A publication of the Archaeological Institute of America
Palace Discovered at Ancient Maya City of Kuluba
Friday, December 27, 2019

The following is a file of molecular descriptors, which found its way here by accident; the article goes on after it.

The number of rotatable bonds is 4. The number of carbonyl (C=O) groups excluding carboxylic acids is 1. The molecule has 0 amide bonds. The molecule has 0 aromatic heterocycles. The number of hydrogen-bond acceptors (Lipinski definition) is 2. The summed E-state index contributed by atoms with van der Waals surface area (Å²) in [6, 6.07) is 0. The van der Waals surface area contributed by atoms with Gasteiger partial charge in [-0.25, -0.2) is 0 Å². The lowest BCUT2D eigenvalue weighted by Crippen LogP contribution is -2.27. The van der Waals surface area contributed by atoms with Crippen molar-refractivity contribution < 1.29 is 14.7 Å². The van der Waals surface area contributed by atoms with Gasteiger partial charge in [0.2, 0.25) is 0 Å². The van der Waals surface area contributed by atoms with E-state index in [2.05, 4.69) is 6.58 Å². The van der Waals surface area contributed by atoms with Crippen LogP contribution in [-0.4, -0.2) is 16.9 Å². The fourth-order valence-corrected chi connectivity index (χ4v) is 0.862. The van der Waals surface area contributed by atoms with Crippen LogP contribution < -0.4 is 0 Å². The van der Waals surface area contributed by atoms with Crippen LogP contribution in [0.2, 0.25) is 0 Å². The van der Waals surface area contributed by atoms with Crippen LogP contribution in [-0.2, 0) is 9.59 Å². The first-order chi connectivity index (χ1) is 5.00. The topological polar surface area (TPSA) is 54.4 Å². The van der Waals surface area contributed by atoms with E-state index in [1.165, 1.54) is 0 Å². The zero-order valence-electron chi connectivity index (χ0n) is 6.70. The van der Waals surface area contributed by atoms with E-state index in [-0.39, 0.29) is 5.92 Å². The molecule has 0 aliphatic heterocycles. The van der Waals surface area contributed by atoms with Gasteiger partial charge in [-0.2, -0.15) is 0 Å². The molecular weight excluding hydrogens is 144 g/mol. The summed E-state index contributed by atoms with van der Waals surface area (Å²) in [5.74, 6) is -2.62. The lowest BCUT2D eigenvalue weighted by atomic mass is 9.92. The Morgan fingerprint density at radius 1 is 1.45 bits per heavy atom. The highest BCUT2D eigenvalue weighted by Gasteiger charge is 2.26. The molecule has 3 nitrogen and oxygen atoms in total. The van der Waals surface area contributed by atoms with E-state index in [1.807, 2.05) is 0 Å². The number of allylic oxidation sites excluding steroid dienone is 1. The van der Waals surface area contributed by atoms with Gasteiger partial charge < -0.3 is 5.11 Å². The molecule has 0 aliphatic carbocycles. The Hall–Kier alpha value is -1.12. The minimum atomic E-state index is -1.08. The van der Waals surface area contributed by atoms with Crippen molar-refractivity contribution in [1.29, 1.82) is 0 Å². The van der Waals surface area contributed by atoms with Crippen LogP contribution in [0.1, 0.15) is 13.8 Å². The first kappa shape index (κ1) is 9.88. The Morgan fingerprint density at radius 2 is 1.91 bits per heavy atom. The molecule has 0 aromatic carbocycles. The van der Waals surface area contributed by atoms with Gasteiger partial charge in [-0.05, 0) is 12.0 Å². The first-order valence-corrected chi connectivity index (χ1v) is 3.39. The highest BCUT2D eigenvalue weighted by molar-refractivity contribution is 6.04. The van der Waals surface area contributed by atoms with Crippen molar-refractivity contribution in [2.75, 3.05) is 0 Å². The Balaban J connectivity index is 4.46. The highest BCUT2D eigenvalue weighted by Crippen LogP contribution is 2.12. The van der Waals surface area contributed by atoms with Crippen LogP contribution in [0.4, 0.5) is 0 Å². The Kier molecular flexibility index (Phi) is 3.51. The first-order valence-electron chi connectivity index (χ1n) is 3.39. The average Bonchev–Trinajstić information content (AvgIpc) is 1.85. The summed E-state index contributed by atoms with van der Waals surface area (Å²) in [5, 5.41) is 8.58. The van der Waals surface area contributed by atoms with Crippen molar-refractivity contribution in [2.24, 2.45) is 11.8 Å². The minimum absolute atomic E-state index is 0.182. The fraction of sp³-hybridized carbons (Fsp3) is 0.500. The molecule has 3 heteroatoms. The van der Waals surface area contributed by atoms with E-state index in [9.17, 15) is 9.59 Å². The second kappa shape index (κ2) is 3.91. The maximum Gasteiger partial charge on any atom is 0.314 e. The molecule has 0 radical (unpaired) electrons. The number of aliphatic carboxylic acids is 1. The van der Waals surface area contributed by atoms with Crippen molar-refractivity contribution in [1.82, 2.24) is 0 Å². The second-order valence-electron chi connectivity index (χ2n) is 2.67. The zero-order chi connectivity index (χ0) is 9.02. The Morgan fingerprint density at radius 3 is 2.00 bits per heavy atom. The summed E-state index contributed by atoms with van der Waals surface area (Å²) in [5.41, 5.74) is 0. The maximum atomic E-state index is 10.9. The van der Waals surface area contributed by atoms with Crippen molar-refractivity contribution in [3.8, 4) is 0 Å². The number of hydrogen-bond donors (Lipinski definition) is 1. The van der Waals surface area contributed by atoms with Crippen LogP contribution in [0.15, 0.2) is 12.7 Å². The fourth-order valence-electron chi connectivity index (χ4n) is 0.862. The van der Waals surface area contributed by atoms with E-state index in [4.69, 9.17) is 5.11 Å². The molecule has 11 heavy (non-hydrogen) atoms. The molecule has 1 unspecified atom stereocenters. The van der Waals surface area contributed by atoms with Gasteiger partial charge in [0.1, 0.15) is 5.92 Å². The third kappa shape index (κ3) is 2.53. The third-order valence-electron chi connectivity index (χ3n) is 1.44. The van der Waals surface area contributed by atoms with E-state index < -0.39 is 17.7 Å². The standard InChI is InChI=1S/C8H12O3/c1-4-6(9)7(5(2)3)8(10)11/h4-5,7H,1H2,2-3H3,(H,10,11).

KULUBA, MEXICO—The Guardian reports that a team of archaeologists from Mexico’s National Institute of Anthropology and History have unearthed the remains of a six-room palace at the site of Kuluba in northeast Yucatan. The structure stretches some 180 feet long and stands up to 20 feet high. According to archaeologist Alfredo Barrera Rubio, one of the project's leaders, the building is part of a larger complex that includes an altar and residential rooms, and appears to have been in use from A.D. 600 to 1050. “We know very little about the architectural characteristics of this region," said Rubio. "So one of our main objectives, as well as the protection and restoration of cultural heritage, is the study of the architecture of Kuluba.” To read more about ancient Maya centers, go to "The City at the Beginning of the World."
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